There are many reasons for giving your kitchen a makeover. It can provide a larger and more user-friendly space for all your activities in there, it can replace ageing and worn-out décor, flooring and fixtures with sparkling new ones, it can help give your home a stylish new look and it can boost your property’s value.
Right now, the last of these factors might not be the most common reason householders are enlisting kitchen fitters in Herfordshire, or indeed anywhere else. After all, UK house prices have been surging in the last year, with the latest data, from Rightmove, showing that last month saw the typical house price in Britain top the £350,000 level for the first time ever.
This is the latest in a series of surveys showing prices soaring. For example, the Land Registry’s figures for February, published this month, showed a lower average price at £276,000 – albeit based on different calculating methods to Rightmove – but this still represented a 10.9 per cent annual increase.
All this might leave some wondering why on earth house values would be a concern when prices are going up so far and fast.
The reason lies in the facts of economic gravity. Many commentators have said the current boom simply cannot last. With the cost of living squeezing the budgets of would-be buyers and rising interest rates making mortgages more expensive, the expectation is that the current hot market will, at the very least, lose a lot of momentum over the course of 2022.
Among those looking at the market this way was Tim Bannister, Rightmove’s director of property data. He said: “There are headwinds that seem likely to remove the current market froth in the second half of the year,” suggesting anticipated further base rate increases “are also likely to affect buyer affordability and market sentiment”.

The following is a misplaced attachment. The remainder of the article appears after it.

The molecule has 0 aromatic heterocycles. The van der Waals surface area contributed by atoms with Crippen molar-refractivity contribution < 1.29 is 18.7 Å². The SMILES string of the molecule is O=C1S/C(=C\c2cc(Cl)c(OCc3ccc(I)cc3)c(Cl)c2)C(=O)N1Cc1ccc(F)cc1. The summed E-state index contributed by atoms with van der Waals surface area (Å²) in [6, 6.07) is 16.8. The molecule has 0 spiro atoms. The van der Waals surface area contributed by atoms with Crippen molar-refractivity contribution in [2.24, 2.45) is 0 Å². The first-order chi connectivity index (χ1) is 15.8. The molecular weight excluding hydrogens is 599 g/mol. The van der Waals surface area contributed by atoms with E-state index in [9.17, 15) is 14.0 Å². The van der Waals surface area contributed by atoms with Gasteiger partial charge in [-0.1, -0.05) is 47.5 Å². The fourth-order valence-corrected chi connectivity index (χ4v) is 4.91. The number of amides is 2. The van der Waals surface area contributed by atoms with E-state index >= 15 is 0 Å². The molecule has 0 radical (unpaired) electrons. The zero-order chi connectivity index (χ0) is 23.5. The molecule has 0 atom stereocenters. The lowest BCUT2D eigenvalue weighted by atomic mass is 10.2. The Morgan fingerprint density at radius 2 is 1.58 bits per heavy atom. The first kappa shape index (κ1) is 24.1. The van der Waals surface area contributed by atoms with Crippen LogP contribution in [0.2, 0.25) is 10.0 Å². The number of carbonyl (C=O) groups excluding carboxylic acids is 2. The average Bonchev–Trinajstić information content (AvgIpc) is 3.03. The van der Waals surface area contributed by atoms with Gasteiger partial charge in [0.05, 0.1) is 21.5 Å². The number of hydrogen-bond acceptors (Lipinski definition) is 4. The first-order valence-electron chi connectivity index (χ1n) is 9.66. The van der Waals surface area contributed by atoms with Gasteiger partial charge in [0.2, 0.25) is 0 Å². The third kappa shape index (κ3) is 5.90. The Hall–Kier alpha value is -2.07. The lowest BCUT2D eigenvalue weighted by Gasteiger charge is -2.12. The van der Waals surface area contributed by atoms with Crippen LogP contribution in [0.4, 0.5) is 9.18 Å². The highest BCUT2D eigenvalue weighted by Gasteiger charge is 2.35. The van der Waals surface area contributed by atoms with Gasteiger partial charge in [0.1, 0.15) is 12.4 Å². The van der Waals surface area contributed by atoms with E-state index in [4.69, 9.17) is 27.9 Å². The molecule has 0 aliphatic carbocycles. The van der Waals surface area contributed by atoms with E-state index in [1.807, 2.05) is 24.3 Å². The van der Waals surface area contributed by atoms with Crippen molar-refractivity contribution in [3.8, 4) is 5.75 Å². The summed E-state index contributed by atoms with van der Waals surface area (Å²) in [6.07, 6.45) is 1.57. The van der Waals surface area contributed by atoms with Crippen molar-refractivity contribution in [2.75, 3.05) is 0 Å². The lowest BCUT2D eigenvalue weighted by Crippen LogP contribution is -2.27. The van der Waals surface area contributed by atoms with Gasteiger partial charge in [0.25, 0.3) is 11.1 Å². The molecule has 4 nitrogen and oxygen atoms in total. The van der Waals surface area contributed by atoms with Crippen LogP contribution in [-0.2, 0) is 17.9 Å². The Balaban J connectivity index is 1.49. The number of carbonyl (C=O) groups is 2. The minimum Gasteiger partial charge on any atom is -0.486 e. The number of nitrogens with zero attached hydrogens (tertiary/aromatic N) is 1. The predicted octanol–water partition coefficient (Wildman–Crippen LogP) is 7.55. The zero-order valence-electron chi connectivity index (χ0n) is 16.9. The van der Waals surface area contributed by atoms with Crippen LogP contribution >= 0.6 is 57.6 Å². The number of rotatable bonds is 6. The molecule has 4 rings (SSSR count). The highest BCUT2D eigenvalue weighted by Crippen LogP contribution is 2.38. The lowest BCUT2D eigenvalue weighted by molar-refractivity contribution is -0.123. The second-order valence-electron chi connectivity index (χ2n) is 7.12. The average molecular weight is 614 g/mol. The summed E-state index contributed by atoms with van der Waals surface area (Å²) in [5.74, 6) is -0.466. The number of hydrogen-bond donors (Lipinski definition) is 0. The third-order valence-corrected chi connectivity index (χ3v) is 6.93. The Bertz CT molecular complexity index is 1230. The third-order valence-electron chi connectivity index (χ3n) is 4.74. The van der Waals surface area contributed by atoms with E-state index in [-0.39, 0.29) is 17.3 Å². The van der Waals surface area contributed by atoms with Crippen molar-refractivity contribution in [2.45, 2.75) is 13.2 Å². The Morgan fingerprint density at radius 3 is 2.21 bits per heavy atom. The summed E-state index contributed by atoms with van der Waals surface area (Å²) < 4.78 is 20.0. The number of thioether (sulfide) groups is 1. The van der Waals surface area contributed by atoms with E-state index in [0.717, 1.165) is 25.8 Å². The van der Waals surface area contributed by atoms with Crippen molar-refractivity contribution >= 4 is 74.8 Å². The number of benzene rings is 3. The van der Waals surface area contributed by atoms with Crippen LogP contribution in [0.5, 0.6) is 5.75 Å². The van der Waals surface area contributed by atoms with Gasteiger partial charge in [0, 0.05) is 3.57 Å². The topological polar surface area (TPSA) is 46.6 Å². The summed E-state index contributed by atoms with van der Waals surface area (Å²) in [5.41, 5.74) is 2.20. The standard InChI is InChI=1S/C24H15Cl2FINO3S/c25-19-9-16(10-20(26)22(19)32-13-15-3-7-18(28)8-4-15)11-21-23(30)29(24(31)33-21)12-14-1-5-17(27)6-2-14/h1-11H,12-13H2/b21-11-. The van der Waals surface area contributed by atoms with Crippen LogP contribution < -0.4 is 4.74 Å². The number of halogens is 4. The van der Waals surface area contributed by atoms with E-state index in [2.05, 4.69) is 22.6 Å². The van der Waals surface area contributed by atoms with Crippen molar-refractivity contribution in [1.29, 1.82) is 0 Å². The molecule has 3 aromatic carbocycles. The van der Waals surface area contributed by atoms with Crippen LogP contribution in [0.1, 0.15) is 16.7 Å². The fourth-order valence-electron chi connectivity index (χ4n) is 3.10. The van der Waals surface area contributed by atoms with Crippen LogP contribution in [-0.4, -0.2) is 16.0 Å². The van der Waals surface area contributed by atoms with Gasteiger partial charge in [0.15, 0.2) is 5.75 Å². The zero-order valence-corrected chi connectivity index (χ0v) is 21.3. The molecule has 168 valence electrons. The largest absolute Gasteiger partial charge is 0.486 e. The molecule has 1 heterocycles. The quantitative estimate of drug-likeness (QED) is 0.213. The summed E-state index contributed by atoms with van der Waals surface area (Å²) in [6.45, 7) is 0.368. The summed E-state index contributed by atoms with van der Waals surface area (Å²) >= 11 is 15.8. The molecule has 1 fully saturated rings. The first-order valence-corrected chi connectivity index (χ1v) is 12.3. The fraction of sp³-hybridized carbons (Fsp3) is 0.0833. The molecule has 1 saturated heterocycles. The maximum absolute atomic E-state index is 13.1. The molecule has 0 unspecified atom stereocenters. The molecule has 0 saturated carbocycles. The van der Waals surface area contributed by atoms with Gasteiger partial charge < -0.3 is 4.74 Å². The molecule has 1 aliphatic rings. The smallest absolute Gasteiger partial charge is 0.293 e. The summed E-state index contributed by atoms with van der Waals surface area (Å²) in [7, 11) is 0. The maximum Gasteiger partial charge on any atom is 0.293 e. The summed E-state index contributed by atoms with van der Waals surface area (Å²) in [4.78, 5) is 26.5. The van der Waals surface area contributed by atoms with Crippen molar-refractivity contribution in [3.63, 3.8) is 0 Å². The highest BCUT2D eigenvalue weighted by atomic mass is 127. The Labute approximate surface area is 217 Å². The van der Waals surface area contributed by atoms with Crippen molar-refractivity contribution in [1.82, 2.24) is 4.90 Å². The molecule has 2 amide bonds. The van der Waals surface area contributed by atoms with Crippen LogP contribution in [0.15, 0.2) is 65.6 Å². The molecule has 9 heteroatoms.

The question is whether the UK is headed for a large housing market ‘correction’ or a small one. Those who remember the 2008-09 financial crisis will remember how boom turned to bust and prices tumbled, taking years to recover. Unless global events like the war in Ukraine have a drastic effect, a major economic crisis is unlikely.
Instead, experts anticipate more modest growth. Tim Bannister’s view on this matter is echoed by Tim Hyatt, the head of residential at estate agency Knight Frank.
He predicted that “spring could mark the return of more recognisable and predictable conditions in the UK housing market,” noting that many of the pandemic-related factors driving sales, such as the flight from cities to the country, are dissipating.
That could impact on rural locations in southern counties near London like Hertfordshire, as well as farther afield. However, it also means that across the property market, any expectations that your home might see further large jumps in value must be tempered – unless you take action to improve it.
A new kitchen is widely agreed to be a great way to do this, though it is not the only way to add value. How much will, of course, depend on the extent of the work you have carried out, but the Royal Institute of Chartered Surveyors puts the average value gain at four per cent.
So, while the housing market may stop adding so much value to your home soon, a revamped kitchen will surely keep it soaring.